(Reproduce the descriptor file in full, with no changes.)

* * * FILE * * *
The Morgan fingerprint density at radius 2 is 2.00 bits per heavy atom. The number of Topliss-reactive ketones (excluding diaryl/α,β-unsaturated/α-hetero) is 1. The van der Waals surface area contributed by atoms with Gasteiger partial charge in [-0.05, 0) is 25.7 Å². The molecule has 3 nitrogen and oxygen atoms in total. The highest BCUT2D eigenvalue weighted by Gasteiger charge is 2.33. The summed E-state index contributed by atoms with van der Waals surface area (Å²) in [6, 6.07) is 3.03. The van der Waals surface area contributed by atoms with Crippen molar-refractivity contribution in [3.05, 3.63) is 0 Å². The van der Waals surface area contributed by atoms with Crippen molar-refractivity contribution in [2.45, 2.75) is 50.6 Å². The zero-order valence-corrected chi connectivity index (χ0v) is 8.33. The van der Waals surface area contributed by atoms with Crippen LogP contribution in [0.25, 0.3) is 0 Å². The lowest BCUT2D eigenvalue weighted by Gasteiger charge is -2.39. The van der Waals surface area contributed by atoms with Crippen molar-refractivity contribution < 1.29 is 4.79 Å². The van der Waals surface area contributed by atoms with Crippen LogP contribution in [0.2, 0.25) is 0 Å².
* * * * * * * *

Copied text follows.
The Morgan fingerprint density at radius 2 is 2.00 bits per heavy atom. The number of Topliss-reactive ketones (excluding diaryl/α,β-unsaturated/α-hetero) is 1. The van der Waals surface area contributed by atoms with Gasteiger partial charge in [-0.05, 0) is 25.7 Å². The molecule has 3 nitrogen and oxygen atoms in total. The highest BCUT2D eigenvalue weighted by Gasteiger charge is 2.33. The summed E-state index contributed by atoms with van der Waals surface area (Å²) in [6, 6.07) is 3.03. The van der Waals surface area contributed by atoms with Crippen molar-refractivity contribution in [3.05, 3.63) is 0 Å². The van der Waals surface area contributed by atoms with Crippen molar-refractivity contribution in [2.45, 2.75) is 50.6 Å². The zero-order valence-corrected chi connectivity index (χ0v) is 8.33. The van der Waals surface area contributed by atoms with Crippen LogP contribution in [0.25, 0.3) is 0 Å². The lowest BCUT2D eigenvalue weighted by Gasteiger charge is -2.39. The van der Waals surface area contributed by atoms with Crippen molar-refractivity contribution < 1.29 is 4.79 Å². The van der Waals surface area contributed by atoms with Crippen LogP contribution in [0.2, 0.25) is 0 Å².